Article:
The anti-trust body continued to explain that in terms of the Acquisition of a Dominant Position, the analysis shows that the acquisition of the target business by Foschini Botswana will result in an insignificant combined market share in the relevant market.
This made CCA reach to a conclusion that there is no case of an acquisition of a dominant position in the market under consideration or any other market on the account of the proposed transaction.
What supports the merger according to CCA is that it is in compliance with regards to ‘Public Interest Considerations’ because the findings of the assessment revealed that the transaction is as a result of the need for a Business Rescue by the target enterprise. This is so because in the event that the proposed transaction fails, it will translate into the loss of the employment positions at the target business.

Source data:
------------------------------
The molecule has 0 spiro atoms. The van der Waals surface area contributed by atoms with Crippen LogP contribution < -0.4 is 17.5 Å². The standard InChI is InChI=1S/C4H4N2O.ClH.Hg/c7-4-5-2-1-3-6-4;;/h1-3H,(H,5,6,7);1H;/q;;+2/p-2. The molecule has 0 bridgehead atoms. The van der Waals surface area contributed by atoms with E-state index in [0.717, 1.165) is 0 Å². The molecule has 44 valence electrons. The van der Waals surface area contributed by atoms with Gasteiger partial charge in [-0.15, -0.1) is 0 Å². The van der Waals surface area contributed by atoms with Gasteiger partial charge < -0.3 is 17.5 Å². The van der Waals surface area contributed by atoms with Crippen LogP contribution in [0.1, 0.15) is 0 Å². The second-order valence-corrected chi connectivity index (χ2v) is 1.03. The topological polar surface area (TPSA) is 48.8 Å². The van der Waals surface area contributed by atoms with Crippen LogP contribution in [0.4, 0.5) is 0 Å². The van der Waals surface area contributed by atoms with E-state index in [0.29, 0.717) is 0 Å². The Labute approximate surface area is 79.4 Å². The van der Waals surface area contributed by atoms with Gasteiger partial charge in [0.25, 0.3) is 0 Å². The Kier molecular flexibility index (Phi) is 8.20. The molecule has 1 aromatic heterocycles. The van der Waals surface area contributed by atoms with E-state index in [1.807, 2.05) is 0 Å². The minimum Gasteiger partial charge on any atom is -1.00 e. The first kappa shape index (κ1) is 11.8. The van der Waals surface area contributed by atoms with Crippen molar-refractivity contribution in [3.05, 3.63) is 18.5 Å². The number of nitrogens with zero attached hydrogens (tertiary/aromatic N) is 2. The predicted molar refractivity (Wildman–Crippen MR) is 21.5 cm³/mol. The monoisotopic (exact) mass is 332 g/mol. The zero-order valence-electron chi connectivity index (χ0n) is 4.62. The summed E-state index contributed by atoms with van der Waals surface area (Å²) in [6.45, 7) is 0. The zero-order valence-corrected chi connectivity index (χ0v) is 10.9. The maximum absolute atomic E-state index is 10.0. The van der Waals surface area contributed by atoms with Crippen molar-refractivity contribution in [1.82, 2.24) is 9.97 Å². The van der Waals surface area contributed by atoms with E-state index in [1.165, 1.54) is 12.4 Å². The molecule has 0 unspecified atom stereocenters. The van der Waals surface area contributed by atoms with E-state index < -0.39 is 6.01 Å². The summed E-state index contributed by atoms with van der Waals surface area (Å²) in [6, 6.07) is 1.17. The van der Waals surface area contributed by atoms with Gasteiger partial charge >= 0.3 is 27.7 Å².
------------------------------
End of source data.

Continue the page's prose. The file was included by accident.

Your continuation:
“On that note the Authority (CCA) found it necessary to ensure that the proposed merger does not result in any retrenchments or redundancies. In light of this, the assessment revealed the critical need to protect the employees of the merged entity from possible merger specific retrenchments/ redundancies,” said CCA.
Before making a determination that the recently proposed transaction is not likely to result in the prevention or substantial lessening of competition or endanger the continuity of the services offered in the relevant market, CCA said it then moved into a concern for public interest which is a protection enshrined in the Competition Act of 2018.